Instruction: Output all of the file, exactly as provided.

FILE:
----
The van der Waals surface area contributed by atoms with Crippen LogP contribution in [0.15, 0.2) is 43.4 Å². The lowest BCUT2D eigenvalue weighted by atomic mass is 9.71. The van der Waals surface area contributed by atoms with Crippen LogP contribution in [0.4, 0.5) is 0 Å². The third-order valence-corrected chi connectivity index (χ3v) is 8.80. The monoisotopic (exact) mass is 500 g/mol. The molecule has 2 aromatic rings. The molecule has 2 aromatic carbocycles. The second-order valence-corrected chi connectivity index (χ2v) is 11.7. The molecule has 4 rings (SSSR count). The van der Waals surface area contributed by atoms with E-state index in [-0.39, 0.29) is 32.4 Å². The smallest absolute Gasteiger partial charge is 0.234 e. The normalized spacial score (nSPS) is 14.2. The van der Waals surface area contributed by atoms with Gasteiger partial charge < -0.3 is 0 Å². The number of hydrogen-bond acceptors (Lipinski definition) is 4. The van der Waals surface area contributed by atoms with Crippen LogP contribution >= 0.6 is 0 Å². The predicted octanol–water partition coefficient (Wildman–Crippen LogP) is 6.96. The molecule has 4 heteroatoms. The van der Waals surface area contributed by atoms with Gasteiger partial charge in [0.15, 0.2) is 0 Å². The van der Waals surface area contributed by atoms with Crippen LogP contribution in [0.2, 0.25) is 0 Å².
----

The van der Waals surface area contributed by atoms with Crippen LogP contribution in [0.15, 0.2) is 43.4 Å². The lowest BCUT2D eigenvalue weighted by atomic mass is 9.71. The van der Waals surface area contributed by atoms with Crippen LogP contribution in [0.4, 0.5) is 0 Å². The third-order valence-corrected chi connectivity index (χ3v) is 8.80. The monoisotopic (exact) mass is 500 g/mol. The molecule has 2 aromatic rings. The molecule has 2 aromatic carbocycles. The second-order valence-corrected chi connectivity index (χ2v) is 11.7. The molecule has 4 rings (SSSR count). The van der Waals surface area contributed by atoms with E-state index in [-0.39, 0.29) is 32.4 Å². The smallest absolute Gasteiger partial charge is 0.234 e. The normalized spacial score (nSPS) is 14.2. The van der Waals surface area contributed by atoms with Gasteiger partial charge < -0.3 is 0 Å². The number of hydrogen-bond acceptors (Lipinski definition) is 4. The van der Waals surface area contributed by atoms with Crippen LogP contribution >= 0.6 is 0 Å². The predicted octanol–water partition coefficient (Wildman–Crippen LogP) is 6.96. The molecule has 4 heteroatoms. The van der Waals surface area contributed by atoms with Gasteiger partial charge in [0.15, 0.2) is 0 Å². The van der Waals surface area contributed by atoms with Crippen LogP contribution in [0.2, 0.25) is 0 Å².